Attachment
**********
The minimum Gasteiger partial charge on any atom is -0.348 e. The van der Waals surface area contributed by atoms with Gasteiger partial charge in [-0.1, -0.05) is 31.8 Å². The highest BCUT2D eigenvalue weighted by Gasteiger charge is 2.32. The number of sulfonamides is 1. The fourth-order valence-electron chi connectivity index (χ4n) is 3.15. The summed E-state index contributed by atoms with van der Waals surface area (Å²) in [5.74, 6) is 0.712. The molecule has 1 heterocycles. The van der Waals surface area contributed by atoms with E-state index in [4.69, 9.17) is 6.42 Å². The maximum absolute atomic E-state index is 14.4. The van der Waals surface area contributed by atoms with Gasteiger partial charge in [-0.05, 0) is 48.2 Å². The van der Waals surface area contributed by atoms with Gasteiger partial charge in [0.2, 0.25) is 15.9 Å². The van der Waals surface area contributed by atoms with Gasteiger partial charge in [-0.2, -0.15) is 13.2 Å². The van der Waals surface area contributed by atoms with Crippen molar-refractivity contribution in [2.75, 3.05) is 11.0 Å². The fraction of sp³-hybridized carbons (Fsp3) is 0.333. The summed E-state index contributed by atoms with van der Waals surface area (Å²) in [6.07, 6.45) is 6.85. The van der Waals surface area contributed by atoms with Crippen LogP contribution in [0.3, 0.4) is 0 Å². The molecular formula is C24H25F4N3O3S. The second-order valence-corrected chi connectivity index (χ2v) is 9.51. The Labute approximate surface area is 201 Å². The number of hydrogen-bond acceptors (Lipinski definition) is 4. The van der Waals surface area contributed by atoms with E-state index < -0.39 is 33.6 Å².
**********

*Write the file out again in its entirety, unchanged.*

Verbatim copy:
The minimum Gasteiger partial charge on any atom is -0.348 e. The van der Waals surface area contributed by atoms with Gasteiger partial charge in [-0.1, -0.05) is 31.8 Å². The highest BCUT2D eigenvalue weighted by Gasteiger charge is 2.32. The number of sulfonamides is 1. The fourth-order valence-electron chi connectivity index (χ4n) is 3.15. The summed E-state index contributed by atoms with van der Waals surface area (Å²) in [5.74, 6) is 0.712. The molecule has 1 heterocycles. The van der Waals surface area contributed by atoms with E-state index in [4.69, 9.17) is 6.42 Å². The maximum absolute atomic E-state index is 14.4. The van der Waals surface area contributed by atoms with Gasteiger partial charge in [-0.05, 0) is 48.2 Å². The van der Waals surface area contributed by atoms with Gasteiger partial charge in [0.2, 0.25) is 15.9 Å². The van der Waals surface area contributed by atoms with Gasteiger partial charge in [-0.2, -0.15) is 13.2 Å². The van der Waals surface area contributed by atoms with Crippen molar-refractivity contribution in [2.75, 3.05) is 11.0 Å². The fraction of sp³-hybridized carbons (Fsp3) is 0.333. The summed E-state index contributed by atoms with van der Waals surface area (Å²) in [6.07, 6.45) is 6.85. The van der Waals surface area contributed by atoms with Crippen LogP contribution in [0.3, 0.4) is 0 Å². The molecular formula is C24H25F4N3O3S. The second-order valence-corrected chi connectivity index (χ2v) is 9.51. The Labute approximate surface area is 201 Å². The number of hydrogen-bond acceptors (Lipinski definition) is 4. The van der Waals surface area contributed by atoms with E-state index < -0.39 is 33.6 Å².